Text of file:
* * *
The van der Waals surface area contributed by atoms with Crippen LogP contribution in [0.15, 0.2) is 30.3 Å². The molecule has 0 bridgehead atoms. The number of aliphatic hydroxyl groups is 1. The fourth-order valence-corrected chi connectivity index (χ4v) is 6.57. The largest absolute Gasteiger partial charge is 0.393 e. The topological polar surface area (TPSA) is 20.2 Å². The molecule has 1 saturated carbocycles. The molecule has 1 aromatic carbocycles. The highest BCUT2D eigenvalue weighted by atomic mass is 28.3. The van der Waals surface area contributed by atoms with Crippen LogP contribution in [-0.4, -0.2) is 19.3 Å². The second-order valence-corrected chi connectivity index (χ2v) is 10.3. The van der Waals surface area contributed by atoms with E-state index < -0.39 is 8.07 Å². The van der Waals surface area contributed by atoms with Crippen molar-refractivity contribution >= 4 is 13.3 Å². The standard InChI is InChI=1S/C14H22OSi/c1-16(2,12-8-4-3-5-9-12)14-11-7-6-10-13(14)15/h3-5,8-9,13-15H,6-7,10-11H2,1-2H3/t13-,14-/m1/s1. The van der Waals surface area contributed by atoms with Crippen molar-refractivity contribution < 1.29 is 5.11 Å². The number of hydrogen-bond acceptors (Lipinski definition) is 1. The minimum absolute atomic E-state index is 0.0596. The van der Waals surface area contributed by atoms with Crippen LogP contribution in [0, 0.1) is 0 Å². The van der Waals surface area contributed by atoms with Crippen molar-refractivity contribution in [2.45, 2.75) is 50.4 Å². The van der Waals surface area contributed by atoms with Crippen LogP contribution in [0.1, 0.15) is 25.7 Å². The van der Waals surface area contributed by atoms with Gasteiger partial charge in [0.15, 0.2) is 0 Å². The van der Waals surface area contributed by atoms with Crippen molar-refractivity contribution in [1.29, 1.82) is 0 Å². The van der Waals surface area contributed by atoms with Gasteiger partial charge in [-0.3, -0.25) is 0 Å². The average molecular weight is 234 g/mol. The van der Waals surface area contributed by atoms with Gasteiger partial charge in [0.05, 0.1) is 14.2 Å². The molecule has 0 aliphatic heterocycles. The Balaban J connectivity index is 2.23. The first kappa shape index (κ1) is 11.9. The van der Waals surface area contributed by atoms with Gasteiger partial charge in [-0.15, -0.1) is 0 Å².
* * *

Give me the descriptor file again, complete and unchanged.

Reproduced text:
The van der Waals surface area contributed by atoms with Crippen LogP contribution in [0.15, 0.2) is 30.3 Å². The molecule has 0 bridgehead atoms. The number of aliphatic hydroxyl groups is 1. The fourth-order valence-corrected chi connectivity index (χ4v) is 6.57. The largest absolute Gasteiger partial charge is 0.393 e. The topological polar surface area (TPSA) is 20.2 Å². The molecule has 1 saturated carbocycles. The molecule has 1 aromatic carbocycles. The highest BCUT2D eigenvalue weighted by atomic mass is 28.3. The van der Waals surface area contributed by atoms with Crippen LogP contribution in [-0.4, -0.2) is 19.3 Å². The second-order valence-corrected chi connectivity index (χ2v) is 10.3. The van der Waals surface area contributed by atoms with E-state index < -0.39 is 8.07 Å². The van der Waals surface area contributed by atoms with Crippen molar-refractivity contribution >= 4 is 13.3 Å². The standard InChI is InChI=1S/C14H22OSi/c1-16(2,12-8-4-3-5-9-12)14-11-7-6-10-13(14)15/h3-5,8-9,13-15H,6-7,10-11H2,1-2H3/t13-,14-/m1/s1. The van der Waals surface area contributed by atoms with Crippen molar-refractivity contribution < 1.29 is 5.11 Å². The number of hydrogen-bond acceptors (Lipinski definition) is 1. The minimum absolute atomic E-state index is 0.0596. The van der Waals surface area contributed by atoms with Crippen LogP contribution in [0, 0.1) is 0 Å². The van der Waals surface area contributed by atoms with Crippen molar-refractivity contribution in [2.45, 2.75) is 50.4 Å². The van der Waals surface area contributed by atoms with Crippen LogP contribution in [0.1, 0.15) is 25.7 Å². The van der Waals surface area contributed by atoms with Gasteiger partial charge in [0.15, 0.2) is 0 Å². The van der Waals surface area contributed by atoms with Crippen molar-refractivity contribution in [1.29, 1.82) is 0 Å². The van der Waals surface area contributed by atoms with Gasteiger partial charge in [-0.3, -0.25) is 0 Å². The average molecular weight is 234 g/mol. The van der Waals surface area contributed by atoms with Gasteiger partial charge in [0.05, 0.1) is 14.2 Å². The molecule has 0 aliphatic heterocycles. The Balaban J connectivity index is 2.23. The first kappa shape index (κ1) is 11.9. The van der Waals surface area contributed by atoms with Gasteiger partial charge in [-0.15, -0.1) is 0 Å².